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Byron Shire
December 3, 2021

Broken Head Quarry owners fined $15,000

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Broken Head Quarry. Photo brokenheadquarry.com.au
Broken Head Quarry. Photo brokenheadquarry.com.au

The NSW Environment Protection Authority (EPA) has issued Leadshine Pty Limited with a fine of $15,000 for ongoing poor erosion and sediment controls at its Broken Head Quarry, near Byron Bay.

Examinations of the quarry ‘repeatedly’ found it had inadequate sediment controls and ‘inadequate capacity’ in its sediment control basins.

The authority went on to accuse the company of incompetent environmental management of the site and a spokesperson said that despite the authority working with the company since last year to improve standards, ‘fundamental deficiencies’ remained.

It’s not the first time the quarry has been in the news in recent years, with a proposal to build a new suburb on the degraded site, rejected by Byron Shire Council in 2014 and the Land and Environment Court last year.

EPA Regional Director North Adam Gilligan said Leadshine has ‘a responsibility to ensure that appropriate erosion and sediment controls are in place to prevent impacts on the surrounding environment.’

‘The EPA’s inspections of the Broken Head Quarry repeatedly found that sediment and erosion controls at the site were inadequate,’ Mr Gilligan said.

‘Erosion and sediment controls were poorly designed and constructed, and were not being properly maintained.

‘There was evidence that inadequate capacity was being maintained in the sediment basins to capture sediment after rainfall and a significant failure of stormwater diversion works had occurred.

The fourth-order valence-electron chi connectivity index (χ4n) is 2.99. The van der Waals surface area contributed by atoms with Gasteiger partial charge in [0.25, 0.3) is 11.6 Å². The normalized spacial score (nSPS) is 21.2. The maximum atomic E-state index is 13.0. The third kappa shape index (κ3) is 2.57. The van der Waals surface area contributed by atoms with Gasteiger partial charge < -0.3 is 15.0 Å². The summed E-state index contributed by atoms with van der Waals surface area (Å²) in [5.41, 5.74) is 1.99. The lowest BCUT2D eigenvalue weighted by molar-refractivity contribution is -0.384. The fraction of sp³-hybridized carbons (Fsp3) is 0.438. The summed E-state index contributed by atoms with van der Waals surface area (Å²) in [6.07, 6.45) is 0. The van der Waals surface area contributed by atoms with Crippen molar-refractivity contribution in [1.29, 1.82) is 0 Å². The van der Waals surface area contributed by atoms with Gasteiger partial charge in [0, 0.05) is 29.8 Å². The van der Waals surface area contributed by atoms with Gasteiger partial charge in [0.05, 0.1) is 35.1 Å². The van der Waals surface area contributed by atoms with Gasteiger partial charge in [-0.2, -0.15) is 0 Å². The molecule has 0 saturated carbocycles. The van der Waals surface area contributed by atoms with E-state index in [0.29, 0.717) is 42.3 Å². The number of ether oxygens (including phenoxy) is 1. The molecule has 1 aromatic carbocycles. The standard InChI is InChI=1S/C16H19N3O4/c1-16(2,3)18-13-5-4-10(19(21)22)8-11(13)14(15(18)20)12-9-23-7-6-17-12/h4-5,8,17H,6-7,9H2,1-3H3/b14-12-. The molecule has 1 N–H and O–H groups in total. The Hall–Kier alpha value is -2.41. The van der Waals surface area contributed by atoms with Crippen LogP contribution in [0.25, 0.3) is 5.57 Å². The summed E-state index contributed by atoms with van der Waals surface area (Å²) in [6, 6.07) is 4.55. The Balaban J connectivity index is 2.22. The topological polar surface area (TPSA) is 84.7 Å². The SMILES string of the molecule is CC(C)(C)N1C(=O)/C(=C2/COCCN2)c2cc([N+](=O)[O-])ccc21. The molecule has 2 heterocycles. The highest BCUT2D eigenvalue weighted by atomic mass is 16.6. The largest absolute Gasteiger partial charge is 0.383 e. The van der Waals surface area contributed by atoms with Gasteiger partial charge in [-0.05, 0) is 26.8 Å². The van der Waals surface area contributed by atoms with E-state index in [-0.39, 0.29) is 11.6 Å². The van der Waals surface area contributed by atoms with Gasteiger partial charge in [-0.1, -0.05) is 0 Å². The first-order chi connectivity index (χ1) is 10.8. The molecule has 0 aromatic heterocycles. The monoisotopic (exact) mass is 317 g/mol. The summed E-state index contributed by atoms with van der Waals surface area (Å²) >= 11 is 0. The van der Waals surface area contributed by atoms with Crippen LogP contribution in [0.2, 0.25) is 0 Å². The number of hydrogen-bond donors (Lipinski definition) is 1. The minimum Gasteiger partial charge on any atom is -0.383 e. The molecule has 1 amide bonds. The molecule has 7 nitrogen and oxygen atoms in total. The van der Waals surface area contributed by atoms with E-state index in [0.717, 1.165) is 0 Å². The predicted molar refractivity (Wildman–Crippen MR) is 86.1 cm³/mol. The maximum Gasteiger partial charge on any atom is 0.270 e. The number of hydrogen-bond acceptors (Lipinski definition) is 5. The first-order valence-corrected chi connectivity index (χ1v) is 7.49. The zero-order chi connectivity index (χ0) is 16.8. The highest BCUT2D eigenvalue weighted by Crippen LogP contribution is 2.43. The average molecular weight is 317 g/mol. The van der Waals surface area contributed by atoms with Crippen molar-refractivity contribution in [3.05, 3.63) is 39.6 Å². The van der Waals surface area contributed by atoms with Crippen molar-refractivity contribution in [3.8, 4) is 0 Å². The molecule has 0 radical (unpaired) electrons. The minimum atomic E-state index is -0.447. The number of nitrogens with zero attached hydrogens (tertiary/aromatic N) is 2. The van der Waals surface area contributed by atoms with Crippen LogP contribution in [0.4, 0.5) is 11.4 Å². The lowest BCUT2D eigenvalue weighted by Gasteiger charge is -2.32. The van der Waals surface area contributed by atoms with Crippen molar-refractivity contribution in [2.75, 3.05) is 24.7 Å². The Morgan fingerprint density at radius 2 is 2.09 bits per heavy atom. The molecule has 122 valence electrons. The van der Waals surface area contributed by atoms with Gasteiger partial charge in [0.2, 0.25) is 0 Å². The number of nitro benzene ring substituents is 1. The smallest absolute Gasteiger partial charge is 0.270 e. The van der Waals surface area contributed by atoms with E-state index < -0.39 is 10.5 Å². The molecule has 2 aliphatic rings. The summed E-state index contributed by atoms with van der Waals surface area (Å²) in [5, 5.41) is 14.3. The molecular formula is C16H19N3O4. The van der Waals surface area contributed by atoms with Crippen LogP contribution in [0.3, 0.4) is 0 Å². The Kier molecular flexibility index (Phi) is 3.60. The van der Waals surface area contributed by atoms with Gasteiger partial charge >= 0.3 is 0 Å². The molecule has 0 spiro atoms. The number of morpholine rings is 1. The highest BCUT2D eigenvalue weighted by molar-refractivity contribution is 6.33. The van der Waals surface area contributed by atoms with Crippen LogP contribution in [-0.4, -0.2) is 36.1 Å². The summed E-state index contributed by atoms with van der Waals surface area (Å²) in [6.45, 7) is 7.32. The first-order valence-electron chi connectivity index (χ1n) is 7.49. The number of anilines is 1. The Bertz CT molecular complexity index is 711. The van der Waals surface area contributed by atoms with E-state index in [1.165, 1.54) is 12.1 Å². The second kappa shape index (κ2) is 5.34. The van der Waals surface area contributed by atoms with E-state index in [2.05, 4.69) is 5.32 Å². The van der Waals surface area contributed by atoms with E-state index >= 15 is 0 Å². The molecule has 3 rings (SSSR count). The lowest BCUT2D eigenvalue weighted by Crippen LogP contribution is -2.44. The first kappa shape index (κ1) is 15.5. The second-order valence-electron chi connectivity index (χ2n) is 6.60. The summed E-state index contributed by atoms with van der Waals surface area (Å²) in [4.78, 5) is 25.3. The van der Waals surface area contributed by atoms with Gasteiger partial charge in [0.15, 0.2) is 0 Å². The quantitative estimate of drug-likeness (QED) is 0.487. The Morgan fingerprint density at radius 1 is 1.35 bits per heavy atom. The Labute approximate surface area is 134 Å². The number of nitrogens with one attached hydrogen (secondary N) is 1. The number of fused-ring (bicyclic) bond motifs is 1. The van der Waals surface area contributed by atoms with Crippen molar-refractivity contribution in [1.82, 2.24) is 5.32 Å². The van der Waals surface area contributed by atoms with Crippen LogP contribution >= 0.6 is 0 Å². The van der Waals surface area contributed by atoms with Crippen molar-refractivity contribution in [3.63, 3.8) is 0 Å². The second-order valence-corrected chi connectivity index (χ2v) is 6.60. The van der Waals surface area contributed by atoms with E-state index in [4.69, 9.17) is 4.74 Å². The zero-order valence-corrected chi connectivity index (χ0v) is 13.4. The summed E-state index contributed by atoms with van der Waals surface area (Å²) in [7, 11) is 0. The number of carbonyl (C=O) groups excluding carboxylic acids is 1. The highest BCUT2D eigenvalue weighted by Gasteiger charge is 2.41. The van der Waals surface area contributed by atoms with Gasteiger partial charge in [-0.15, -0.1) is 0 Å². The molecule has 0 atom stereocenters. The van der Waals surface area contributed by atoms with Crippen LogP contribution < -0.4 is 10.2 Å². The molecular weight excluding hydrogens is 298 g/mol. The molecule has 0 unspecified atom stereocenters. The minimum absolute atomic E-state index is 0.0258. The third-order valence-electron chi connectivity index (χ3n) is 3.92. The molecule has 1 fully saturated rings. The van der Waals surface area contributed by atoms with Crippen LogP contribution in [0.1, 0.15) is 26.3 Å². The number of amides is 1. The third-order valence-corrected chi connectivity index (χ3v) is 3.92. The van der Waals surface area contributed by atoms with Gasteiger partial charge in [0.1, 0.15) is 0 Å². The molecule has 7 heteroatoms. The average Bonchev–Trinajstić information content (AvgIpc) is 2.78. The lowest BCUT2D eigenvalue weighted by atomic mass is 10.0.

‘Leadshine’s Environment Protection Licence requires that activities are carried out in a competent manner. Clearly this was not the case.’

The EPA issued Pollution Reduction Programs to the company in July and December 2016 requiring Leadshine to review and improve the sediment and erosion controls at the quarry.

Mr Gilligan said the EPA has not been satisfied with the company’s actions in response to the Pollution Reduction Programs.

‘It is disappointing that the EPA’s requirements for the controls to be improved have not been complied with.

‘The EPA has been working with Leadshine since 2016 in seeking to have the site’s sediment and erosion controls upgraded to acceptable standards, however recent inspections confirmed that fundamental deficiencies in the controls remained.

‘Sediment laden waters can have a major impact on local waterways. This shows a complete disregard for the environment, which will not be tolerated,’ Mr Gilligan said.

The EPA will continue to monitor activities at the quarry to ensure improvements are made.

 


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